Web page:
Issued on behalf of Rosling King LLP

Juliet Schalker
Juliet Schalker

The Court of Appeal has sided with the bank in the Green and Rowley v RBS interest rate swap appeal. This ruling is a victory for banks and may stem the recent flow of mis-selling claims against lenders, Rosling King Partner Juliet Schalker explains:

At first instance, it was alleged that the Royal Bank of Scotland (RBS) had mis-sold interest rate swaps to two businessmen, Mr Rowley, a hotelier from Lancashire and his business partner Mr Green.

However, the Court of Appeal has recently dismissed the businessmen’s appeal, stating that under reasonable circumstances banks are not responsible for customers understanding the nature of the risks involved when entering into a swap transaction.

This case is significant for the banking industry, as next week the Court of Appeal will attempt to reconcile two cases in relation to LIBOR manipulation ( Graiseley Properties v Barclays Bank case and Deutsche Bank AG & Ors v Unitech Global Limited).

In light of this favourable judgment, no doubt Barclays Bank and Deutsche Bank will be hopeful for a positive outcome next week. TheGraiseley Properties v Barclays Bank decision suggests that there is an implied representation in loan agreements that a bank will not make false or misleading submissions which would then affect LIBOR. If this case is preferred on appeal, it may pave the way for more claims against banks based on allegations that the bank sold LIBOR related products when it knew that its employees were attempting to manipulate LIBOR rates, to make their own trades more profitable, and that such conduct had a negative impact on customers who relied on the bank not to manipulate LIBOR rates.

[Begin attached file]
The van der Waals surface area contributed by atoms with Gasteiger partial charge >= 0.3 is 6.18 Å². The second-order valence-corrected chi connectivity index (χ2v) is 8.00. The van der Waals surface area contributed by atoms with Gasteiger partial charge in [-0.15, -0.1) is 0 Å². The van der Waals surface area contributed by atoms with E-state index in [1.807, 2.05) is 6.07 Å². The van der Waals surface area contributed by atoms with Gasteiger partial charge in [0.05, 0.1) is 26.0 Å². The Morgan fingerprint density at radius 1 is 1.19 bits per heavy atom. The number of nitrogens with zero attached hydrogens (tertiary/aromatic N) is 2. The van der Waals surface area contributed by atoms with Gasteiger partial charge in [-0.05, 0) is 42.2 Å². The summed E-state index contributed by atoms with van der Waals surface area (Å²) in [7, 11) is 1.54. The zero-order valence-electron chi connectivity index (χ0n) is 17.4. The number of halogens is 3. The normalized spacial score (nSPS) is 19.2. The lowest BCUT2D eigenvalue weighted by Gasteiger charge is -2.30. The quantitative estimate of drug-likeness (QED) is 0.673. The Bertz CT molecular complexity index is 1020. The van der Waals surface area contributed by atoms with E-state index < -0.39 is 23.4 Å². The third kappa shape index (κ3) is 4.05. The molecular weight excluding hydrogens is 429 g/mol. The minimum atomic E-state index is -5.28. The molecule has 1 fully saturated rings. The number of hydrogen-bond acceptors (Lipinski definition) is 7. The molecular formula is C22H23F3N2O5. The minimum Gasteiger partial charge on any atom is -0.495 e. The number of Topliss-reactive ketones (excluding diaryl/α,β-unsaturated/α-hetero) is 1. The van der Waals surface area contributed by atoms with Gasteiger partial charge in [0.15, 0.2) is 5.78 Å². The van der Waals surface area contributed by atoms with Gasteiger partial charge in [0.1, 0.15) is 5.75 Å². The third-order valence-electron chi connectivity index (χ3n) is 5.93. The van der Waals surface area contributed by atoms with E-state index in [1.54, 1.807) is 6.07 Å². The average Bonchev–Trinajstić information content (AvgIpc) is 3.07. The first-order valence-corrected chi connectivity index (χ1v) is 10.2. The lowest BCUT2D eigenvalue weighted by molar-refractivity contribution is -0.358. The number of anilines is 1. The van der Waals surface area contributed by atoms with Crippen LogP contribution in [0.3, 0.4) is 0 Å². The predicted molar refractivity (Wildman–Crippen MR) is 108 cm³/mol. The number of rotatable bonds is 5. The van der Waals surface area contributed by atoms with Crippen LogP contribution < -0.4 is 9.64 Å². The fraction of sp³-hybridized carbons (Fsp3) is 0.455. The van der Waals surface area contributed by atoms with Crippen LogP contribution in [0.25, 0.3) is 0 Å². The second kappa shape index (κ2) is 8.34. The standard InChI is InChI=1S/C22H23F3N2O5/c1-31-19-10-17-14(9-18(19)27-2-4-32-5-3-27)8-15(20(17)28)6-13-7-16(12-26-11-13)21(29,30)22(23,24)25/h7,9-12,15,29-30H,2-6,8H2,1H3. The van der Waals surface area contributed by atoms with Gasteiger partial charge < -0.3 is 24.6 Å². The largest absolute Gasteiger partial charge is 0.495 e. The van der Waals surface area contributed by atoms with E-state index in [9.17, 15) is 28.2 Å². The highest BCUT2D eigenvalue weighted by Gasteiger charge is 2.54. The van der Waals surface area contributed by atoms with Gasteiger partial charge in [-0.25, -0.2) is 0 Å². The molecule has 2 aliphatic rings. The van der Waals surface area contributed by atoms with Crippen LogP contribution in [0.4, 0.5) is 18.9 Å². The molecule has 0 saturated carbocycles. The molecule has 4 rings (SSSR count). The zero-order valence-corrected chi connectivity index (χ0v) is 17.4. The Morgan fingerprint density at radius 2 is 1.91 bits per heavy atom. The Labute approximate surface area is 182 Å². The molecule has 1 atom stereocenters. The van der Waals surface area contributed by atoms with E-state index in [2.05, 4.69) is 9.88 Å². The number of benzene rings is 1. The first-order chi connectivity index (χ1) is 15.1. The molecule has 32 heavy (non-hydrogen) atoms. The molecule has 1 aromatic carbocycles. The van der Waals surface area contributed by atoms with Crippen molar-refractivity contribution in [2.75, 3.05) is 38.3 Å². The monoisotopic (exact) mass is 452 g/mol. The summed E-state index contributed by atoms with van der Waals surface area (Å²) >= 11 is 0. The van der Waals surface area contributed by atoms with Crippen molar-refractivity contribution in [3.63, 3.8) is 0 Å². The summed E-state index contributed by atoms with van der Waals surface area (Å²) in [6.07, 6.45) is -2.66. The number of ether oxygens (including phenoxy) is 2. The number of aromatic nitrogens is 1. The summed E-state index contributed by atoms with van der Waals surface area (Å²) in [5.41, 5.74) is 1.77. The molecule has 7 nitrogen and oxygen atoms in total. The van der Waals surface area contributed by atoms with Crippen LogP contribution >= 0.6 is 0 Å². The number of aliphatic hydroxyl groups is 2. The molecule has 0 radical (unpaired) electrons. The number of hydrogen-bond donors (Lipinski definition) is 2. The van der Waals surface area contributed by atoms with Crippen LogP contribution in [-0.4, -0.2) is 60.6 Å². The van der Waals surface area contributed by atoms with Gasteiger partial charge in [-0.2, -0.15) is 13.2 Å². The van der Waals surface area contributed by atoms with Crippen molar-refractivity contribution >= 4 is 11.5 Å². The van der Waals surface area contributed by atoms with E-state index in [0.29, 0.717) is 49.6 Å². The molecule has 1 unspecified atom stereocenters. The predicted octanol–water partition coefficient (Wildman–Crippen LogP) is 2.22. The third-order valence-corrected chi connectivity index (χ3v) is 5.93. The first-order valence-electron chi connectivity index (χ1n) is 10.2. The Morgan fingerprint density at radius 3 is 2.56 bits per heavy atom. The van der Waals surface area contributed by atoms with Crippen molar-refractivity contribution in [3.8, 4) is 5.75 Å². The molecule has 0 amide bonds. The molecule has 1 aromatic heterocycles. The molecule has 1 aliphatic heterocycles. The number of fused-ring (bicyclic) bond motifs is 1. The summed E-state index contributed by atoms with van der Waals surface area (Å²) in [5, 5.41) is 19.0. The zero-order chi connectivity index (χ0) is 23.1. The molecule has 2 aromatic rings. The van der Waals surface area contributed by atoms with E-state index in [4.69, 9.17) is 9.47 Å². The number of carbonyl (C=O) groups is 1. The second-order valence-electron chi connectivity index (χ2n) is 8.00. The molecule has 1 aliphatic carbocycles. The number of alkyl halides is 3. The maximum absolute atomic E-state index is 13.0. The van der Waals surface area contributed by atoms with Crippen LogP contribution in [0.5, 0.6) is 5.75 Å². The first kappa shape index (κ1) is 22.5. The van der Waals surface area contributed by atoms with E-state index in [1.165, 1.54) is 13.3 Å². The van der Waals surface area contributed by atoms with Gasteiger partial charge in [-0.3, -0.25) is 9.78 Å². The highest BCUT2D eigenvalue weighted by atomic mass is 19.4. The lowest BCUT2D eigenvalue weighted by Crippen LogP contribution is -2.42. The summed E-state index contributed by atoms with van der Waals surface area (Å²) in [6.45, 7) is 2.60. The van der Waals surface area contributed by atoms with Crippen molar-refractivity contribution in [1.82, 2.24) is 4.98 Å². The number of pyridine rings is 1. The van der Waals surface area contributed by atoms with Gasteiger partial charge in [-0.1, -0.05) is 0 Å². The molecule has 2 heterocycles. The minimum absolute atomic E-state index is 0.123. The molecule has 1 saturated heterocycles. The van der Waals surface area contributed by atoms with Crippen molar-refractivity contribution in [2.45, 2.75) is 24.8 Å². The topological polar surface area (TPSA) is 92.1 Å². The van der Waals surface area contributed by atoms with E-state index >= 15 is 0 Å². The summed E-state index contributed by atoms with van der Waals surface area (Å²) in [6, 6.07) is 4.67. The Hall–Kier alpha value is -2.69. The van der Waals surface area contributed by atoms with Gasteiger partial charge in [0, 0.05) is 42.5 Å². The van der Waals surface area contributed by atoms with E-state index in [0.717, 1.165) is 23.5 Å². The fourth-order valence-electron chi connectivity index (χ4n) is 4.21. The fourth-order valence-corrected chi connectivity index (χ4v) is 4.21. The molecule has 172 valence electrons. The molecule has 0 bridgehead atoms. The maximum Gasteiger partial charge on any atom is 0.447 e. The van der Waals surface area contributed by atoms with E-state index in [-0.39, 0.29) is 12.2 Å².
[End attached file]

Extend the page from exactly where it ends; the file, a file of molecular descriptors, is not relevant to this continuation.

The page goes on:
On the contrary, in the Deutsche Bank AG & Ors v Unitech Global Limited case, the Court at first instance found in favour of the bank, finding that it was unrealistic to allege that the bank had made a representation simply by being a LIBOR panel member. In particular, the Court held that an individual participating bank could not be held responsible for the overall integrity of the system. If this case is preferred on appeal, customers may face difficulties in bringing LIBOR manipulation claims simply by reference to a bank’s membership of the LIBOR panel. Furthermore, customers are likely to have difficulty in establishing loss when considering the size of a loan versus any impact of the LIBOR rates on the customer’s payment obligations.

For the moment the banking community should celebrate the favourable result in Green and Rowley, which will hopefully set the tone for a pro-bank result at the appeal hearings next week.

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